LOUISVILLE, Ky. (WDRB) — There was celebration for the local teams during the college football bowl announcement Sunday. There was also confusion.

And some disappointment -- and even a little anger.

Less than 15 minutes after multiple sources said that the University of Louisville would play Tennessee in the Music City Bowl in Nashville, the Cardinals were thrown a curve ball.

While U of L coach Scott Satterfield appeared at a news conference and answered questions about a matchup against the Volunteers, U of L Athletic Director Vince Tyra received a message that the Cardinals would actually play Mississippi State (6-6).

Tyra, despite the enthusiastic tweet announcing the bowl matchup, was not entirely pleased by the needless confusion. Louisville vs. Tennessee was a sexy game for more than Cardinals' fans, especially because one other development was an Indiana-Kentucky match in the Gator Bowl. 

Instead, Louisville will get the Bulldogs, who have won three of their past four games, at 4 p.m. Dec. 30 at Nissan Stadium. U of L defeated Western Kentucky 38-21 in Nashville back in September. 

"You want to make this experience fun and enjoyable so your guys want to get back to it every year," Satterfield said.

Save all those Tennessee scouting reports for Tom Allen and Indiana. Kentucky, meanwhile, is bound for Charlotte, North Carolina, to play Virginia Tech in the Belk Bowl at noon on New Year's Eve.

Got all that?

It's the Hoosiers, not the Cardinals, who will face the surging Vols. They'll play at 7:30 p.m. Jan. 2 at the Gator Bowl in Jacksonville, Florida. The game will be Indiana's first bowl appearance since 2016. The Hoosiers have not won a bowl since 1991. 

Tennessee is one of the hottest teams in the SEC, winners of five straight as well as six of its last seven.

"The location of the game (northeast Florida) is huge because so many of our guys are from the southeast," Allen said. "It's a chance to build on the momentum we have ...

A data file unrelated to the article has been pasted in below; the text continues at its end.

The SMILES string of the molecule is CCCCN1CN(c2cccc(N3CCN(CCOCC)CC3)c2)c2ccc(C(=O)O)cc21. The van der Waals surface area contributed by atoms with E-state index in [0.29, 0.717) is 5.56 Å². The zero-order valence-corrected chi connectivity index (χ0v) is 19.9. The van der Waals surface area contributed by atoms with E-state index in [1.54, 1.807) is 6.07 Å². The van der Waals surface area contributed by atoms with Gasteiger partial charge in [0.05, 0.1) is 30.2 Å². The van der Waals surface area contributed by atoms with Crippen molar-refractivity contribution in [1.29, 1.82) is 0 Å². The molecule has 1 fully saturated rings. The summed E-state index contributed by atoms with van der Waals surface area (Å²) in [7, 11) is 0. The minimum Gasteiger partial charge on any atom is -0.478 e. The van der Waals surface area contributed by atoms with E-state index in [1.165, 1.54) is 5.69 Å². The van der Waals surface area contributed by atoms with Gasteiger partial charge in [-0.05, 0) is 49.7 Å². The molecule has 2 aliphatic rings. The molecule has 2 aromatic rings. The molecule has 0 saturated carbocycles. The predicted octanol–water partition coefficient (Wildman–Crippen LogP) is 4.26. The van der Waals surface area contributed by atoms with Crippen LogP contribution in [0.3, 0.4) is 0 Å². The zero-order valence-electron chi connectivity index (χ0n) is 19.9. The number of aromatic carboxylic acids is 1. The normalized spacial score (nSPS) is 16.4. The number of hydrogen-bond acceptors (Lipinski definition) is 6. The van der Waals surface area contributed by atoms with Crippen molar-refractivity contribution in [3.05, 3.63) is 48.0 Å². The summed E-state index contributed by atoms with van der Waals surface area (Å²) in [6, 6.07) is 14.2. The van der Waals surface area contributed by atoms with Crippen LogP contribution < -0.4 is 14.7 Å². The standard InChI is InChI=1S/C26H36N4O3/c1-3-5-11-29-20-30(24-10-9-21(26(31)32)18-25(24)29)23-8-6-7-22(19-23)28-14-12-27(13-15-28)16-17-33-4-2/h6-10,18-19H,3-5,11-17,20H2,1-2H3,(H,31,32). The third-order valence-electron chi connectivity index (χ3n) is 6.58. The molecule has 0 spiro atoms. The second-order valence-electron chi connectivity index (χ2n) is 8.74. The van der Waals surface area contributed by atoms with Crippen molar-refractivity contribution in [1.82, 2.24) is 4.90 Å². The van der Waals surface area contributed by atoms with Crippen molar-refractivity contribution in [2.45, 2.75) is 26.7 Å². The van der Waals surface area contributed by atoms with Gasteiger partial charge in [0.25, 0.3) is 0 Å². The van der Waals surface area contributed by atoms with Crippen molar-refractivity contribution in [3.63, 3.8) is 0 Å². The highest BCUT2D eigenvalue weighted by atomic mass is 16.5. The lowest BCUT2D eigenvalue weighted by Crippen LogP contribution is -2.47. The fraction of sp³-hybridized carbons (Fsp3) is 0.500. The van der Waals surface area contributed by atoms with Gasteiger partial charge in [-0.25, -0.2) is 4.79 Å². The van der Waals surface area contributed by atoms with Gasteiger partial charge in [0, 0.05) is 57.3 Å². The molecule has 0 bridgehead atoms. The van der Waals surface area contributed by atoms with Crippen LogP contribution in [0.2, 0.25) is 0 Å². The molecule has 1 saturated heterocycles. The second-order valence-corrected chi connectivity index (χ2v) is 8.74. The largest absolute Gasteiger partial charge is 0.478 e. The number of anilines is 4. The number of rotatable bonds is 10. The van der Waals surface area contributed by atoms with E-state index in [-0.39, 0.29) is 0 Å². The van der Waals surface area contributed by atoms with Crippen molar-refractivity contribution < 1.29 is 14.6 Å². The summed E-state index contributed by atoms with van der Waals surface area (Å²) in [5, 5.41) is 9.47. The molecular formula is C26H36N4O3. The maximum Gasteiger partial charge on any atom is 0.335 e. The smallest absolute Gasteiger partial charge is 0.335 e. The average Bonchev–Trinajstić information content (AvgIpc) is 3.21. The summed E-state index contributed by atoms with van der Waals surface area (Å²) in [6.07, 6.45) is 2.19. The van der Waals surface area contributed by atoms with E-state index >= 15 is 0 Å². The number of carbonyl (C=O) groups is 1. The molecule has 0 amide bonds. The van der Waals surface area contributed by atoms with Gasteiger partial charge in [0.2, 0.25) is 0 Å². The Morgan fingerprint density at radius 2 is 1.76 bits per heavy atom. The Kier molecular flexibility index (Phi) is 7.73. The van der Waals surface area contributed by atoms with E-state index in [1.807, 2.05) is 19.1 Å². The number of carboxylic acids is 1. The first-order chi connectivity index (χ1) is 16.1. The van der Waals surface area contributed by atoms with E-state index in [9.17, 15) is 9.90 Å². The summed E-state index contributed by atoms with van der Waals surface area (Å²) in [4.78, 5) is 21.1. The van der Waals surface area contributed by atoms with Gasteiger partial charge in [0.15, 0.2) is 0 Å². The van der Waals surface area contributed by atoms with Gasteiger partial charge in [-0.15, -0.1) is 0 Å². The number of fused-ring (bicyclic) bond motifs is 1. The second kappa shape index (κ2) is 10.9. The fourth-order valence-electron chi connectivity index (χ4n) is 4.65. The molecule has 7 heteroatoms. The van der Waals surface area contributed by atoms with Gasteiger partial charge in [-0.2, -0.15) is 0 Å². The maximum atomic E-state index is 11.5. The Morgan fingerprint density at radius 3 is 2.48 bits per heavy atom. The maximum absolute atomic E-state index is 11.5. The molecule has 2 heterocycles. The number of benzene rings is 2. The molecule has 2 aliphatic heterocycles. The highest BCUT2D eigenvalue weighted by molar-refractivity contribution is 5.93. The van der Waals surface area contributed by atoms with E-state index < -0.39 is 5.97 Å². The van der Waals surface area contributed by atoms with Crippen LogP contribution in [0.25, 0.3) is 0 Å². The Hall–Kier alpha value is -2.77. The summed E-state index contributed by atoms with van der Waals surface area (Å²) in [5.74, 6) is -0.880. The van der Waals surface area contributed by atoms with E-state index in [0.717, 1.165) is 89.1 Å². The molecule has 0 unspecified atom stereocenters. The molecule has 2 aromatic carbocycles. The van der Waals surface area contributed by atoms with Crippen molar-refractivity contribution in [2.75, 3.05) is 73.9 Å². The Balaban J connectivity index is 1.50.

"But I have a lot of respect for the (UT) program and a lot of respect for the (Southeastern Conference) for having coached in it for several years."

Like Tennessee, Virginia Tech also saved its season after an ugly opening month. When the Hokies lost to Duke Sept. 27 in Blacksburg, they were 2-2, and head coach Justin Fuente found his name on several Hot Seat lists.

The Hokies won their next three and six of the their next seven. Only a season-ending loss to Virginia kept Tech out of the ACC championship game.

Western Kentucky also accepted a bid to play Western Michigan at the First Responders Bowl in Dallas Dec. 30. The Hilltoppers finished 8-4 while WMU was 7-5. The Broncos routed (57-10) the Georgia State team that opened its season by defeating Tennessee.

The question about the four teams in the national playoff was answered at 12:20 p.m. Sunday. The SEC couldn't hijack that news.

Top-ranked Louisiana State (13-0) will play Oklahoma (12-1) in Atlanta. Second-ranked Ohio State, also 13-0, will play No. 3 Clemson (13-0), the defending national champs and winners of 28 straight games in suburban Phoenix.

Those games will be played Dec. 28. The national championship game will be played in New Orleans Jan. 13.

Playoff committee chairman Rob Mullens, a former assistant athletic director at Kentucky, led the deliberations. Mullens is the Oregon athletic director.

The playoff selection committee rewarded Louisiana State for its 13-0 season and 37-10 beatdown of Georgia in the Southeastern Conference title game by ranking LSU No. 1.

That means LSU jumped over Ohio State, which was penalized for falling behind Wisconsin, 21-7, in the first half of the Big Ten title game before the Buckeyes rallied to defeat the Badgers, 34-21.

Louisiana State was also ranked first in the Associated Press writers' Top 25, followed by Ohio State, Clemson and Oklahoma. Clemson coach Dabo Swinney is the only guy in the group who has won a national title.

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